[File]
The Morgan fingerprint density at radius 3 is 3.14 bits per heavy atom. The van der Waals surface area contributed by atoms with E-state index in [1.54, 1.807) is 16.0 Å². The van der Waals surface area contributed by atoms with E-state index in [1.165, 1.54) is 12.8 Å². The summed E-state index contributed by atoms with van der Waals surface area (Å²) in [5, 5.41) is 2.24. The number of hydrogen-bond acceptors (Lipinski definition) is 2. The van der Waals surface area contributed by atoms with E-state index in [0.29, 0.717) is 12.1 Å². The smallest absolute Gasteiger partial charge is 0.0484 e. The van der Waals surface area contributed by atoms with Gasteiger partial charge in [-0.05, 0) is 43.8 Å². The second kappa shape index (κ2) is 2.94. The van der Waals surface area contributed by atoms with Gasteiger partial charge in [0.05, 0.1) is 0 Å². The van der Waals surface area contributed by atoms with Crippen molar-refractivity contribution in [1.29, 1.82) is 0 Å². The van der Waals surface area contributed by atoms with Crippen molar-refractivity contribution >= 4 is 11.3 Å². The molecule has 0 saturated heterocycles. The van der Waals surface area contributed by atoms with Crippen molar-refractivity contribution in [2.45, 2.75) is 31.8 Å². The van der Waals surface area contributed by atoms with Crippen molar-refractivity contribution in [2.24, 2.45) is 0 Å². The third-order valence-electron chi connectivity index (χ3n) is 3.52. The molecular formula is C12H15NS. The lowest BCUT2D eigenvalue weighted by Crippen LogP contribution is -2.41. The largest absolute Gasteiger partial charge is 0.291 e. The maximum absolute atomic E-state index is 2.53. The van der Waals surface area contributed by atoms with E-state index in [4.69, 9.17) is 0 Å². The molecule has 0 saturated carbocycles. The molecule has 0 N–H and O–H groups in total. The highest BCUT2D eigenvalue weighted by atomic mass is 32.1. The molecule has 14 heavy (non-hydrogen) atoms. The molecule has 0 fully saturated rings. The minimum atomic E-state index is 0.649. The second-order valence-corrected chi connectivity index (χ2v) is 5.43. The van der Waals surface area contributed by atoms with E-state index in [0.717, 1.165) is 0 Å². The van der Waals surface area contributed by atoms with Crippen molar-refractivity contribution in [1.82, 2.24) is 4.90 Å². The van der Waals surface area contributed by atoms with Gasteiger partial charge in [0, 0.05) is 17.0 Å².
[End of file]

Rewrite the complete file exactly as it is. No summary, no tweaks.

The Morgan fingerprint density at radius 3 is 3.14 bits per heavy atom. The van der Waals surface area contributed by atoms with E-state index in [1.54, 1.807) is 16.0 Å². The van der Waals surface area contributed by atoms with E-state index in [1.165, 1.54) is 12.8 Å². The summed E-state index contributed by atoms with van der Waals surface area (Å²) in [5, 5.41) is 2.24. The number of hydrogen-bond acceptors (Lipinski definition) is 2. The van der Waals surface area contributed by atoms with E-state index in [0.29, 0.717) is 12.1 Å². The smallest absolute Gasteiger partial charge is 0.0484 e. The van der Waals surface area contributed by atoms with Gasteiger partial charge in [-0.05, 0) is 43.8 Å². The second kappa shape index (κ2) is 2.94. The van der Waals surface area contributed by atoms with Gasteiger partial charge in [0.05, 0.1) is 0 Å². The van der Waals surface area contributed by atoms with Crippen molar-refractivity contribution in [1.29, 1.82) is 0 Å². The van der Waals surface area contributed by atoms with Crippen molar-refractivity contribution >= 4 is 11.3 Å². The molecule has 0 saturated heterocycles. The van der Waals surface area contributed by atoms with Crippen molar-refractivity contribution in [2.45, 2.75) is 31.8 Å². The van der Waals surface area contributed by atoms with Crippen molar-refractivity contribution in [2.24, 2.45) is 0 Å². The third-order valence-electron chi connectivity index (χ3n) is 3.52. The molecular formula is C12H15NS. The lowest BCUT2D eigenvalue weighted by Crippen LogP contribution is -2.41. The largest absolute Gasteiger partial charge is 0.291 e. The maximum absolute atomic E-state index is 2.53. The van der Waals surface area contributed by atoms with E-state index in [4.69, 9.17) is 0 Å². The molecule has 0 saturated carbocycles. The molecule has 0 N–H and O–H groups in total. The highest BCUT2D eigenvalue weighted by atomic mass is 32.1. The molecule has 14 heavy (non-hydrogen) atoms. The molecule has 0 fully saturated rings. The minimum atomic E-state index is 0.649. The second-order valence-corrected chi connectivity index (χ2v) is 5.43. The van der Waals surface area contributed by atoms with E-state index in [0.717, 1.165) is 0 Å². The van der Waals surface area contributed by atoms with Crippen molar-refractivity contribution in [1.82, 2.24) is 4.90 Å². The van der Waals surface area contributed by atoms with Gasteiger partial charge in [0, 0.05) is 17.0 Å².